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Can any vulnerability be assigned a CVE number?

For vulnerabilities like this:
http://seclists.org/fulldisclosure/2016/Apr/92

Can it be assigned a CVE number? (seems it does not have a CVE id now)

What about a vulnerabilities in websites (like Google.com) rather than a library?

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    What exactly are you asking? You can request a number for any vulnerability - see the process here: cve.mitre.org/cve/request_id.html – Rory Alsop May 9 '16 at 10:32
  • @RoryAlsop I have modified my question to include a website..since any kinds of software, websites, can have vulnerabilities, some very famous, some are infamous at all, maybe only few number of people using it, can all of them assigned CVE Id? – william007 May 9 '16 at 10:40
  • With a quick search, I found: en.wikipedia.org/wiki/… – schroeder May 9 '16 at 14:48
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    While Rory is correct, you can request a CVE-ID for any vulnerabily, not every vulnerability is eligible for a CVE-ID. Many requests are ignored or denied. – Xander May 9 '16 at 15:14
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    Even though CVEs have been issued for Wordpress plugins and themes it is a low number. Typically only given to widely used plugins and themes. If every single plugin/theme exploit was given an CVE it would require it's own directory. – Bacon Brad May 9 '16 at 17:38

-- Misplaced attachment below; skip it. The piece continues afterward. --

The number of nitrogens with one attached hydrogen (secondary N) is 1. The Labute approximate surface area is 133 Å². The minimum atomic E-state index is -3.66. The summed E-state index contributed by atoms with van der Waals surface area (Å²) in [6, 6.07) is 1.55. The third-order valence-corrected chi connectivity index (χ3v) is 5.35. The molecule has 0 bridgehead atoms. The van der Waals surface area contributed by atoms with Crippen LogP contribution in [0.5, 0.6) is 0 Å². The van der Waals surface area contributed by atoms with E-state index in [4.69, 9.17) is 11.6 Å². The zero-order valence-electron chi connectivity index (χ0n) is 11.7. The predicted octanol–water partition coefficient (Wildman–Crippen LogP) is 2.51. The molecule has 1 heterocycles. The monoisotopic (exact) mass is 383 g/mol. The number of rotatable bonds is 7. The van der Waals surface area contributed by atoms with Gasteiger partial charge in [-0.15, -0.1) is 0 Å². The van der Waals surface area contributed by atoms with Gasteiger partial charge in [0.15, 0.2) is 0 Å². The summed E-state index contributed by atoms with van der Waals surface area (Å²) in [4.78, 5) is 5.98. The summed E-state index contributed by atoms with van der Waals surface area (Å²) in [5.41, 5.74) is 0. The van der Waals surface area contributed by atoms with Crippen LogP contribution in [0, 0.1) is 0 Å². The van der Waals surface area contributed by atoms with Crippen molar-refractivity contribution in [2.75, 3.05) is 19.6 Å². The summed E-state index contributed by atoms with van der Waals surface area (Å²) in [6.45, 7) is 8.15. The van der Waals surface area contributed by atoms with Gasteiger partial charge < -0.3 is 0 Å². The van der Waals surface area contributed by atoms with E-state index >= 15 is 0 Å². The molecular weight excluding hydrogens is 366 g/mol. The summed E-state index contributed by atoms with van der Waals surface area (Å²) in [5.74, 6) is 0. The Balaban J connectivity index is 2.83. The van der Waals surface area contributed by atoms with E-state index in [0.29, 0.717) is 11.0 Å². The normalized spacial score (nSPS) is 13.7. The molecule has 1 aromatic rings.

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CVEs are for vulnerabilities in software that is shipped and then consumed, not for vulnerabilities in services (e.g. websites). So if a vulnerability in the service (e.g. a website) is in something that is widely available as a software package (e.g. a flaw that is at its root in Apache, or PHP or WordPress for example) then the flaw within that software package would get a CVE.

If the flaw is in a service that is a custom written piece of software that is not available for download (e.g. Amazon, eBay, etc.) then that vulnerability would not get a CVE.

Ultimately the goal of CVE is to provide an identifier for a vulnerability so that when multiple organizations (e.g. the reporter and the upstream and the community using it) need to discuss the vulnerability they can all be sure they're actually talking about the same thing.

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